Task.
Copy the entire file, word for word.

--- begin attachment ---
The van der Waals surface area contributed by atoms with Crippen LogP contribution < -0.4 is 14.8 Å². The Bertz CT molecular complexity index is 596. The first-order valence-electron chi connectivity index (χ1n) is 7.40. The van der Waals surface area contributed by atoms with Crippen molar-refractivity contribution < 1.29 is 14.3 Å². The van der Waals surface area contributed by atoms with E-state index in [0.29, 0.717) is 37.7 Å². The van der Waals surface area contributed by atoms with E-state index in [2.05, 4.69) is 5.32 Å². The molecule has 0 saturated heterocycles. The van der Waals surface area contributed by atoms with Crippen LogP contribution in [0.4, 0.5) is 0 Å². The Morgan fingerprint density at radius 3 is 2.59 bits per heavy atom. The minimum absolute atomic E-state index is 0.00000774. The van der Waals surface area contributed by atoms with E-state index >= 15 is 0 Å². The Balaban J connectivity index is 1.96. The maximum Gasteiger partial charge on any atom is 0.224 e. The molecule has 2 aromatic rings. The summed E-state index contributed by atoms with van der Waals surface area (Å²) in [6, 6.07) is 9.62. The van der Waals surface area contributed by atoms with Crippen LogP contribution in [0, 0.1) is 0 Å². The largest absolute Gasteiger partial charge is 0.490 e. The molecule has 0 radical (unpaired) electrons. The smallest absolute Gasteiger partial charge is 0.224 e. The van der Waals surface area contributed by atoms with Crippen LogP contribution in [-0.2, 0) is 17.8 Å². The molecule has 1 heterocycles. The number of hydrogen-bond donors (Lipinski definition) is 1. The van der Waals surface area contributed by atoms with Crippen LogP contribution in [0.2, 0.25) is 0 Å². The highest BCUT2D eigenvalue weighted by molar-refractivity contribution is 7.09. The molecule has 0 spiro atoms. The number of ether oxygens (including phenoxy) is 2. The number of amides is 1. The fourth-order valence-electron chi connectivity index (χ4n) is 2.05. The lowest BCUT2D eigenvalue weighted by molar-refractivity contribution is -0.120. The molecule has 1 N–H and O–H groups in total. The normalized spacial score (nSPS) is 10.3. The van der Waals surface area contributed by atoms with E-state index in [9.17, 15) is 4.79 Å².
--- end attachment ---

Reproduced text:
The van der Waals surface area contributed by atoms with Crippen LogP contribution < -0.4 is 14.8 Å². The Bertz CT molecular complexity index is 596. The first-order valence-electron chi connectivity index (χ1n) is 7.40. The van der Waals surface area contributed by atoms with Crippen molar-refractivity contribution < 1.29 is 14.3 Å². The van der Waals surface area contributed by atoms with E-state index in [0.29, 0.717) is 37.7 Å². The van der Waals surface area contributed by atoms with E-state index in [2.05, 4.69) is 5.32 Å². The molecule has 0 saturated heterocycles. The van der Waals surface area contributed by atoms with Crippen LogP contribution in [0.4, 0.5) is 0 Å². The Morgan fingerprint density at radius 3 is 2.59 bits per heavy atom. The minimum absolute atomic E-state index is 0.00000774. The van der Waals surface area contributed by atoms with E-state index >= 15 is 0 Å². The Balaban J connectivity index is 1.96. The maximum Gasteiger partial charge on any atom is 0.224 e. The molecule has 2 aromatic rings. The summed E-state index contributed by atoms with van der Waals surface area (Å²) in [6, 6.07) is 9.62. The van der Waals surface area contributed by atoms with Crippen LogP contribution in [0, 0.1) is 0 Å². The largest absolute Gasteiger partial charge is 0.490 e. The molecule has 0 radical (unpaired) electrons. The smallest absolute Gasteiger partial charge is 0.224 e. The van der Waals surface area contributed by atoms with Crippen LogP contribution in [-0.2, 0) is 17.8 Å². The molecule has 1 heterocycles. The number of hydrogen-bond donors (Lipinski definition) is 1. The van der Waals surface area contributed by atoms with Crippen LogP contribution in [0.2, 0.25) is 0 Å². The highest BCUT2D eigenvalue weighted by molar-refractivity contribution is 7.09. The molecule has 0 spiro atoms. The number of ether oxygens (including phenoxy) is 2. The number of amides is 1. The fourth-order valence-electron chi connectivity index (χ4n) is 2.05. The lowest BCUT2D eigenvalue weighted by molar-refractivity contribution is -0.120. The molecule has 1 N–H and O–H groups in total. The normalized spacial score (nSPS) is 10.3. The van der Waals surface area contributed by atoms with E-state index in [9.17, 15) is 4.79 Å².